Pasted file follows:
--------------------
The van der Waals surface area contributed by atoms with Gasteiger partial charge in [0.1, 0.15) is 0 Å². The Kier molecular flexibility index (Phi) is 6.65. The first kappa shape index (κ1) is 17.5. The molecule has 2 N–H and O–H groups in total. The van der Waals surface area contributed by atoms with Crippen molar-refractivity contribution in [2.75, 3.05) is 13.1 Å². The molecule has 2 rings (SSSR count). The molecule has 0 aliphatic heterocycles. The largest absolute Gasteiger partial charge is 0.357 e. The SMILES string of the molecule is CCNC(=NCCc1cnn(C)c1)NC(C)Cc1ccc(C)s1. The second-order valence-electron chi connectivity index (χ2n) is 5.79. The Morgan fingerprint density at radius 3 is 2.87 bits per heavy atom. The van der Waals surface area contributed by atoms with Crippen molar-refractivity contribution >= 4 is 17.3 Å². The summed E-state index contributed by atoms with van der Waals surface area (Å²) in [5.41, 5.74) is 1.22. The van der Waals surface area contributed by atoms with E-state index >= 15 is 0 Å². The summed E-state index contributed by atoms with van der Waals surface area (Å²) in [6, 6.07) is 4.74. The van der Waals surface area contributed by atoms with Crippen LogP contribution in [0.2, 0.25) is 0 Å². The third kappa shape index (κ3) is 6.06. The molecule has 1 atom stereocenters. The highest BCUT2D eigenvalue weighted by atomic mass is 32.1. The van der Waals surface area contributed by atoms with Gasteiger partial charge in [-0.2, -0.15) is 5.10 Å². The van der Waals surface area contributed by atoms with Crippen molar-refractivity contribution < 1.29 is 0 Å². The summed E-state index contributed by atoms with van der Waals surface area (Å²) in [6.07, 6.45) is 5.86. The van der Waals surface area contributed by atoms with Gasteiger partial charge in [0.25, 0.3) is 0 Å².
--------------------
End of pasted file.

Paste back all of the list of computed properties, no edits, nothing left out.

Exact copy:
The van der Waals surface area contributed by atoms with Gasteiger partial charge in [0.1, 0.15) is 0 Å². The Kier molecular flexibility index (Phi) is 6.65. The first kappa shape index (κ1) is 17.5. The molecule has 2 N–H and O–H groups in total. The van der Waals surface area contributed by atoms with Crippen molar-refractivity contribution in [2.75, 3.05) is 13.1 Å². The molecule has 2 rings (SSSR count). The molecule has 0 aliphatic heterocycles. The largest absolute Gasteiger partial charge is 0.357 e. The SMILES string of the molecule is CCNC(=NCCc1cnn(C)c1)NC(C)Cc1ccc(C)s1. The second-order valence-electron chi connectivity index (χ2n) is 5.79. The Morgan fingerprint density at radius 3 is 2.87 bits per heavy atom. The van der Waals surface area contributed by atoms with Crippen molar-refractivity contribution >= 4 is 17.3 Å². The summed E-state index contributed by atoms with van der Waals surface area (Å²) in [5.41, 5.74) is 1.22. The van der Waals surface area contributed by atoms with E-state index >= 15 is 0 Å². The summed E-state index contributed by atoms with van der Waals surface area (Å²) in [6, 6.07) is 4.74. The van der Waals surface area contributed by atoms with Crippen LogP contribution in [0.2, 0.25) is 0 Å². The third kappa shape index (κ3) is 6.06. The molecule has 1 atom stereocenters. The highest BCUT2D eigenvalue weighted by atomic mass is 32.1. The van der Waals surface area contributed by atoms with Gasteiger partial charge in [-0.2, -0.15) is 5.10 Å². The van der Waals surface area contributed by atoms with Crippen molar-refractivity contribution < 1.29 is 0 Å². The summed E-state index contributed by atoms with van der Waals surface area (Å²) in [6.07, 6.45) is 5.86. The van der Waals surface area contributed by atoms with Gasteiger partial charge in [0.25, 0.3) is 0 Å².